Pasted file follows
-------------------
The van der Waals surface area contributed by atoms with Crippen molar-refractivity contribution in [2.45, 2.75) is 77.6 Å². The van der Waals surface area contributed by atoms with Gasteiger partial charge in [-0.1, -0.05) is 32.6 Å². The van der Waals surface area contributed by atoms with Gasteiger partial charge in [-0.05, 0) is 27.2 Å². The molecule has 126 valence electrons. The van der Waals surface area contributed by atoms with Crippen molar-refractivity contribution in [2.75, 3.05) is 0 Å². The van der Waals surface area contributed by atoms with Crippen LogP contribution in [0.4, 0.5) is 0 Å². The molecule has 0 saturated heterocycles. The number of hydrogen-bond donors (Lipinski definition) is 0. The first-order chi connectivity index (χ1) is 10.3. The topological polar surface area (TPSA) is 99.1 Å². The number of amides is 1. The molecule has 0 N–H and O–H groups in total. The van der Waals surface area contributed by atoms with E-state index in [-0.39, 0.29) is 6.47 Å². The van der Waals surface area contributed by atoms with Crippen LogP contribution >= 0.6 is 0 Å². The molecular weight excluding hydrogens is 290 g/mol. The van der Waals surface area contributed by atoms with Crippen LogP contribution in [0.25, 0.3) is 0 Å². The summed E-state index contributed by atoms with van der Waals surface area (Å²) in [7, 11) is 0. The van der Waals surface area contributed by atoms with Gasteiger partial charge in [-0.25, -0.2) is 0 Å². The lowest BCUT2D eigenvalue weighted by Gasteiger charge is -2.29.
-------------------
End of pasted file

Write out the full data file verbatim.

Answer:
The van der Waals surface area contributed by atoms with Crippen molar-refractivity contribution in [2.45, 2.75) is 77.6 Å². The van der Waals surface area contributed by atoms with Gasteiger partial charge in [-0.1, -0.05) is 32.6 Å². The van der Waals surface area contributed by atoms with Gasteiger partial charge in [-0.05, 0) is 27.2 Å². The molecule has 126 valence electrons. The van der Waals surface area contributed by atoms with Crippen molar-refractivity contribution in [2.75, 3.05) is 0 Å². The van der Waals surface area contributed by atoms with Crippen LogP contribution in [0.4, 0.5) is 0 Å². The molecule has 0 saturated heterocycles. The number of hydrogen-bond donors (Lipinski definition) is 0. The first-order chi connectivity index (χ1) is 10.3. The topological polar surface area (TPSA) is 99.1 Å². The number of amides is 1. The molecule has 0 N–H and O–H groups in total. The van der Waals surface area contributed by atoms with E-state index in [-0.39, 0.29) is 6.47 Å². The van der Waals surface area contributed by atoms with Crippen LogP contribution >= 0.6 is 0 Å². The molecular weight excluding hydrogens is 290 g/mol. The van der Waals surface area contributed by atoms with Crippen LogP contribution in [0.25, 0.3) is 0 Å². The summed E-state index contributed by atoms with van der Waals surface area (Å²) in [7, 11) is 0. The van der Waals surface area contributed by atoms with Gasteiger partial charge in [-0.25, -0.2) is 0 Å². The lowest BCUT2D eigenvalue weighted by Gasteiger charge is -2.29.